Nature

it just happened: post-publication peer review.

End of January, two Nature papers hit the media: Acid bath offers easy path to stem cells, explained Nature. Major Discovery, titled the BBC. A Breakthrough for Science, wrote the WSJ. A young japanese scientist, Haruko Obokata, from the Riken Centre for Developmental Biology had published results showing she could derive induced embryonic stem cells in a surprinsingly easy way.

The same day, Paul Knoefler, professor in the Department of Cell Biology at the UC Davis and one of the 50 most influential people in the stem cell field, wrote a critical post on his blog explaining the findings of Obokata. At the same time he raised six key questions, that according to him need to be answered before the importance of the study could be judged. A few days later the two publications started to face many questions, we summarized the developments during this phase in an earlier post.

Since then Knoefler run an informal poll on his blog where he invites the opinion of fellow stem cell experts to vote on the question “Do you believe in STAP stem cells?“. Participation the poll increased steadily from 400 to over 1000 in the latest edition as the topic grew more controversial over the past months. We accumulated the results from his polls in the graphic below.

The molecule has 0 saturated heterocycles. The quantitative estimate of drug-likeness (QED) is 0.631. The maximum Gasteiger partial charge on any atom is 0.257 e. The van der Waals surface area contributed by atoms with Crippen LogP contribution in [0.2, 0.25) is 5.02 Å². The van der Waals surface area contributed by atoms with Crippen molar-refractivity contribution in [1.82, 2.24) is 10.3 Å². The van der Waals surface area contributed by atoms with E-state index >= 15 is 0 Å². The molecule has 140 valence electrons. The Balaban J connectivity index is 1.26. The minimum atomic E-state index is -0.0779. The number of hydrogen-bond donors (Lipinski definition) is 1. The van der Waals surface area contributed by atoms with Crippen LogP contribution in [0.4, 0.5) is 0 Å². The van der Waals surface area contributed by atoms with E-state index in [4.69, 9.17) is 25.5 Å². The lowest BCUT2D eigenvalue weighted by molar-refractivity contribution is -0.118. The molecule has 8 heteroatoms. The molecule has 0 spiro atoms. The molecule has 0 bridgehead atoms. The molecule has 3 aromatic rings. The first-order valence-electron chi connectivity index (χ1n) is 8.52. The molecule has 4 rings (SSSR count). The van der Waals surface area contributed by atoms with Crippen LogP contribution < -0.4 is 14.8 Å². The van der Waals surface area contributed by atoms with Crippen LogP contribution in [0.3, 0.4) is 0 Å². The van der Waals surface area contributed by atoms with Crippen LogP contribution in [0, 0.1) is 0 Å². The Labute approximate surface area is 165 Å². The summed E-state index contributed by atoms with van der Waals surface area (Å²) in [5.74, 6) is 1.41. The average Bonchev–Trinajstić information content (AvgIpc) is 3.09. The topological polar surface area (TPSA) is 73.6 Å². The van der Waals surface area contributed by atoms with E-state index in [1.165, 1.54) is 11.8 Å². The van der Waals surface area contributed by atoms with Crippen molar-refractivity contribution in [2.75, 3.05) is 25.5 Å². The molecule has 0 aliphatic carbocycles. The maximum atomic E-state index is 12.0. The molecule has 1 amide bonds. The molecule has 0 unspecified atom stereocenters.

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He emphasizes that this polling is obviously not scientific but may reflect dynamic changes in the judgement of people as the discussion around the paper evolves. Without a formal post-publication peer review system in place, a sort of open peer review just happened as various research labs all around the world tried to  reproduce the findings and share their results with the community openly. The papers might be retracted in the end but the stem cell field has certainly benefited from this community driven review.

Knoepfler, in one of his latest post, wrote what can be learned from this case, not only for the stem cell field but for biomedial science in general. Cellular autofluorescence and contamination might be issues restricted to certain fields but a few points, we think, can be important lessons for peer-reviewed research in general. Below is a trimmed list of these points made by Knoepfler:

  • To be a good reviewer, data should always trump big names in importance. One of the problems exemplified by the STAP papers is that big name authors can sometimes sway reviewers inappropriately to be lenient on papers. In the end, as a good reviewer, you have to keep focused on the data, not the reputation of the authors.